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Drink 2014: Cocktail Listings 


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Smuggler's Cove: You don't need a treasure map to get to Smuggler's Cove, but you might feel like you're in The Goonies or Pirates of the Caribbean once you arrive: This Hayes Valley rum emporium is decorated with enough insta-kitsch pirate style to make you wonder if Captain Jack Sparrow were the interior designer. The bar boasts a selection of over 200 rums, so it would take many return voyages to try them all; with specialty drink prices starting around $10, however, you'll need to bring a few extra gold doubloons as well. And even with its upper mezzanine level and a basement cave, Smuggler's Cove fills up fast, so be prepared to cut through crowds — a cutlass might come in handy on those cramped, steamy weekend nights, but allow a frosty, sweet tropical drink to calm your overheated buccaneer spirit instead. 650 Gough, 869-1900,

Third Rail: Cocktails and jerky are on the menu at this railroad-themed Dogpatch bar from the team behind Range. The cocktails are mixed with a sure hand; the jerky comes in beef, pork, and veggie varieties. 628 20th St.,

Top of the Mark: This famed martini bar offers high-class wallpaper music on the weekends, including lounge piano, easy listening, classical, and some jazz combos. The best stuff comes late on Friday and Saturday nights, when the drinks pour with a heavy hand and the jazz bands blow with a little more gusto. One Nob Hill, 999 California, 616-6916,

Tosca Cafe: Dusky lighting, crimson leather seats, and a 45 RPM jukebox straight outta Frank Sinatra's dreams make Tosca a classic North Beach experience in every way — even in spite of a 2013 revamp from New Yorkers Ken Friedman and April Bloomfield. This bar treats traditional cocktails with deep respect, so if you want to experience fine drinking in a vintage environment, this is still the place. 242 Columbus, 391-1244,

Trick Dog: It may sound like the parody of a mixology bar on paper — cocktails have been themed around things like astrological charts and the Pantone color guide and have long ingredient lists with inscrutable tinctures and add-ins — but this colorful Mission cocktail lounge pulls off the conceit with intriguing drinks and innovative food. It's from Josh Harris and Scott Baird, otherwise known as The Bon Vivants, and they and their skilled staff manage to maintain their veneer of cool while staying friendly and on-task. 3010 20th St., 471-2999,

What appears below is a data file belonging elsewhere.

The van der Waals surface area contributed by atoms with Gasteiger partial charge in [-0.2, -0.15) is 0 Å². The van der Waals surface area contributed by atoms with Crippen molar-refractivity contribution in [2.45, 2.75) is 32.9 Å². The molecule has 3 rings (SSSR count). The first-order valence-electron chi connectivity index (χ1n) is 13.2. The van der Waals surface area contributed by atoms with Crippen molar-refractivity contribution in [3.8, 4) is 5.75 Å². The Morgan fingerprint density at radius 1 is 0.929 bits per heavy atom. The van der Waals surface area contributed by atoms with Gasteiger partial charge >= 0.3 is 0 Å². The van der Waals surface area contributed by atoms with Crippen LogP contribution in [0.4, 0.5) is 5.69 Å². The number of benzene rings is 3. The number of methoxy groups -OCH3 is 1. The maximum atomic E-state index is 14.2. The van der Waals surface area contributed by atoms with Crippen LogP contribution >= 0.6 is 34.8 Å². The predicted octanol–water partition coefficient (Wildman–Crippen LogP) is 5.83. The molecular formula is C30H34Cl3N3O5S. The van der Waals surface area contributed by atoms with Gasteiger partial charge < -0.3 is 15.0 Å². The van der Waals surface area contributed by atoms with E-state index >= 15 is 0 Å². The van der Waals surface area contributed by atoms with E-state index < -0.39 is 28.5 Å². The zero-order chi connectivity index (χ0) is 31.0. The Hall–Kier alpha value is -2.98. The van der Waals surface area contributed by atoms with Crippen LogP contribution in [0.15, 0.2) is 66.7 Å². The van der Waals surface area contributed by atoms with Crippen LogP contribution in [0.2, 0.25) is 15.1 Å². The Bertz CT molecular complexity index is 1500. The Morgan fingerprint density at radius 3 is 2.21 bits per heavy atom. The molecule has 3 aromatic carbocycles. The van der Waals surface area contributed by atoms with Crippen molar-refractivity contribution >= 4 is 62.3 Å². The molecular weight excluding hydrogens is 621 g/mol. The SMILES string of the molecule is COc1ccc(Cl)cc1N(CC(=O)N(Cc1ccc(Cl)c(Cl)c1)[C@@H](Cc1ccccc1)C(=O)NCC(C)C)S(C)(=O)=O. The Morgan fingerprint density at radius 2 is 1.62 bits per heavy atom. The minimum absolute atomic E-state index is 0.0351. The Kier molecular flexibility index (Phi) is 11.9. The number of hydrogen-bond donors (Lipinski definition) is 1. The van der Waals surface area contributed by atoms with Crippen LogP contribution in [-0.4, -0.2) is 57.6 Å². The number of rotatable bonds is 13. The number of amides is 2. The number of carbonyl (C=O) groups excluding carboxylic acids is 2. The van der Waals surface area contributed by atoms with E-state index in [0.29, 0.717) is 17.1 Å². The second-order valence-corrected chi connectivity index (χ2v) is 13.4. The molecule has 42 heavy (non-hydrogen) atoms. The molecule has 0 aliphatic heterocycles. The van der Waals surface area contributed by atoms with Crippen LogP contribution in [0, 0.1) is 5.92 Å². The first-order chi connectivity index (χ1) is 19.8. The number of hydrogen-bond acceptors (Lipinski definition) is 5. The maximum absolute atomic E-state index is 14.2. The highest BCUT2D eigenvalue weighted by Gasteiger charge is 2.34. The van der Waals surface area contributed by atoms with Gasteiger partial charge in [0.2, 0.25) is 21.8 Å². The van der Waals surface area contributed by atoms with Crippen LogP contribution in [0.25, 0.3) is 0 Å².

Trocadero Club: Dennis Leary and Eric Passetti's cocktail bar at the corner of Geary and Leavenworth pays homage to the city that has pretty much always had a bar named Trocadero, dating back to an old roadhouse in the Barbary Coast days. 701 Geary,

Vesuvio Cafe: You won't find too many poets holding forth at this legendary Beat Generation hangout — it's mostly just tourists nowadays — but Vesuvio still has artsy charm, history, and charisma in spades. The walls are packed with old paintings and pictures, there are plenty of angular nooks in which to sit, and there's nary a whiff of modern slickness anywhere. Head upstairs to the balcony if you prefer conversation or want to read that paperback you just bought at City Lights bookstore next door. The ghosts of Kerouac, Ginsberg, Micheline, and the rest of the Beats will smile down from on high while you sip and socialize. Even if no one delivers poetic orations here anymore, the Beats' indomitable artistic spirit still lives within Vesuvio's walls. 255 Columbus, 362-3370,

Virgil's Sea Room: The former Nap's 3 is now Virgil's, with cocktails named after local heroes like Warren Hellman, Sugar Pie Desanto, and Frank Chu. Between its retro gold-and-black wallpaper, back patio that often features pop-ups, and well-stocked jukebox, this has become the hangout for a certain group of creative twenty- and thirtysomethings. 3152 Mission, 829-2233.

Wild Side West: A cozy and charming lesbian saloon with ancient wood floors, warm fireplace, pool table, and a perfectly verdant backyard for those sunny summer afternoons. 424 Cortland, 647-3099.

Wilson & Wilson: Bourbon & Branch's new side project, a tiny speakeasy within a large speakeasy, is decorated in a 1930s gumshoe theme and requires online reservations and a password. Its bartenders have become cooks in their own right, brewing and infusing and stewing and concocting, taking ownership of the drink in ways we never imagined in the vodka-cran age. While cocktails can be ordered à la carte, the preferred mode is to consume them as a tasting menu — aperitif, "main," digestif — or a $40 punch for four, served in a silver teapot. You don't go for a drink. You go for a liquid dinner. 505 Jones,

Yoshi's Jazz Club & Japanese Restaurant: This ain't the old Fillmore jazz scene — where once small, smoky joints like Bop City reigned among the mid-century locals-in-the-know. This Yoshi's venue is upscale to the max. The longtime Oakland jazz venue that brings national talent to the East Bay now brings more of the same to a central-city location. The bar is an airy, spacious affair to get a cocktail and peruse the calendar, usually packed with top-flight players. Their food menu centers on Japanese items. 1330 Fillmore, 655-5600,


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